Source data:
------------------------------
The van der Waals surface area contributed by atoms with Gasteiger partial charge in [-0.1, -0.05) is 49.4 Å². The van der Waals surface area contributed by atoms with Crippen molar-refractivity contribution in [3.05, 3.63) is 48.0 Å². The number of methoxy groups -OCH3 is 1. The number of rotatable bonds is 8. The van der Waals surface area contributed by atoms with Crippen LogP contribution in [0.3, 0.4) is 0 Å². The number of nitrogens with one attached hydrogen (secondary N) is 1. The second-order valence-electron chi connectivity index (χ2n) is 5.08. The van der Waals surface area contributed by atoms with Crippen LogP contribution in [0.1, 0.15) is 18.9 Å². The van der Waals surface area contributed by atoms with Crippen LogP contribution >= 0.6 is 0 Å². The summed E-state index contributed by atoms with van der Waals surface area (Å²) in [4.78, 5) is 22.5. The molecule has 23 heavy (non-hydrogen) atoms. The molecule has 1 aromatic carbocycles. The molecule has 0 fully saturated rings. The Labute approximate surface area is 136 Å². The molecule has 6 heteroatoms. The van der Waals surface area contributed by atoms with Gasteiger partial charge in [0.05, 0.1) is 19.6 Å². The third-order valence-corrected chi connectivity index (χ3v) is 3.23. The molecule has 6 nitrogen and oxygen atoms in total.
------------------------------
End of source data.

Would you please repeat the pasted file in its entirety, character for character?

The van der Waals surface area contributed by atoms with Gasteiger partial charge in [-0.1, -0.05) is 49.4 Å². The van der Waals surface area contributed by atoms with Crippen molar-refractivity contribution in [3.05, 3.63) is 48.0 Å². The number of methoxy groups -OCH3 is 1. The number of rotatable bonds is 8. The van der Waals surface area contributed by atoms with Crippen LogP contribution in [0.3, 0.4) is 0 Å². The number of nitrogens with one attached hydrogen (secondary N) is 1. The second-order valence-electron chi connectivity index (χ2n) is 5.08. The van der Waals surface area contributed by atoms with Crippen LogP contribution in [0.1, 0.15) is 18.9 Å². The van der Waals surface area contributed by atoms with Crippen LogP contribution >= 0.6 is 0 Å². The summed E-state index contributed by atoms with van der Waals surface area (Å²) in [4.78, 5) is 22.5. The molecule has 23 heavy (non-hydrogen) atoms. The molecule has 1 aromatic carbocycles. The molecule has 0 fully saturated rings. The Labute approximate surface area is 136 Å². The molecule has 6 heteroatoms. The van der Waals surface area contributed by atoms with Gasteiger partial charge in [0.05, 0.1) is 19.6 Å². The third-order valence-corrected chi connectivity index (χ3v) is 3.23. The molecule has 6 nitrogen and oxygen atoms in total.